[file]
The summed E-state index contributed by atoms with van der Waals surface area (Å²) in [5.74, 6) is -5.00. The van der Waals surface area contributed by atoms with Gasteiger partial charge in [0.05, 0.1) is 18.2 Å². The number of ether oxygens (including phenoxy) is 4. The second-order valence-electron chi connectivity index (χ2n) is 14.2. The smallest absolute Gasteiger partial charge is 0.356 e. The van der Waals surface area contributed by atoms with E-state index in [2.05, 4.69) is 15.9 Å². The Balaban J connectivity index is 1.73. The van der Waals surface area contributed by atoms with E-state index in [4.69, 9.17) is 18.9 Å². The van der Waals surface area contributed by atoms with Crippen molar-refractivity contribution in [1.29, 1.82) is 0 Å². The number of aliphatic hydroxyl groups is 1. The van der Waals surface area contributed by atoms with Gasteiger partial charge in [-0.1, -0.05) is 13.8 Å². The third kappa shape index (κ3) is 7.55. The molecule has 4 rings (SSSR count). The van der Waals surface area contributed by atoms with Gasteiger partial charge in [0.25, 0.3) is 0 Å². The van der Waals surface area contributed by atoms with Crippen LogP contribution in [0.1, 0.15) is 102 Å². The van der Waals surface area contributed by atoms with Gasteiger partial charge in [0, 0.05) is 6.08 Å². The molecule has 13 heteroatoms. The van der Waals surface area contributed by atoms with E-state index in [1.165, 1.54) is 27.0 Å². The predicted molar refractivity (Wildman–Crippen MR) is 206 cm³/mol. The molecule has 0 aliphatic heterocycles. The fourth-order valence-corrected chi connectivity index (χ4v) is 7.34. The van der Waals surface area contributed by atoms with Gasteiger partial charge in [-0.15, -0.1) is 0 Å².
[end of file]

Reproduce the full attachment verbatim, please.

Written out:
The summed E-state index contributed by atoms with van der Waals surface area (Å²) in [5.74, 6) is -5.00. The van der Waals surface area contributed by atoms with Gasteiger partial charge in [0.05, 0.1) is 18.2 Å². The number of ether oxygens (including phenoxy) is 4. The second-order valence-electron chi connectivity index (χ2n) is 14.2. The smallest absolute Gasteiger partial charge is 0.356 e. The van der Waals surface area contributed by atoms with E-state index in [2.05, 4.69) is 15.9 Å². The Balaban J connectivity index is 1.73. The van der Waals surface area contributed by atoms with E-state index in [4.69, 9.17) is 18.9 Å². The van der Waals surface area contributed by atoms with Crippen molar-refractivity contribution in [1.29, 1.82) is 0 Å². The number of aliphatic hydroxyl groups is 1. The van der Waals surface area contributed by atoms with Gasteiger partial charge in [-0.1, -0.05) is 13.8 Å². The third kappa shape index (κ3) is 7.55. The molecule has 4 rings (SSSR count). The van der Waals surface area contributed by atoms with Gasteiger partial charge in [0.25, 0.3) is 0 Å². The van der Waals surface area contributed by atoms with Crippen LogP contribution in [0.1, 0.15) is 102 Å². The van der Waals surface area contributed by atoms with Gasteiger partial charge in [0, 0.05) is 6.08 Å². The molecule has 13 heteroatoms. The van der Waals surface area contributed by atoms with E-state index in [1.165, 1.54) is 27.0 Å². The predicted molar refractivity (Wildman–Crippen MR) is 206 cm³/mol. The molecule has 0 aliphatic heterocycles. The fourth-order valence-corrected chi connectivity index (χ4v) is 7.34. The van der Waals surface area contributed by atoms with Gasteiger partial charge in [-0.15, -0.1) is 0 Å².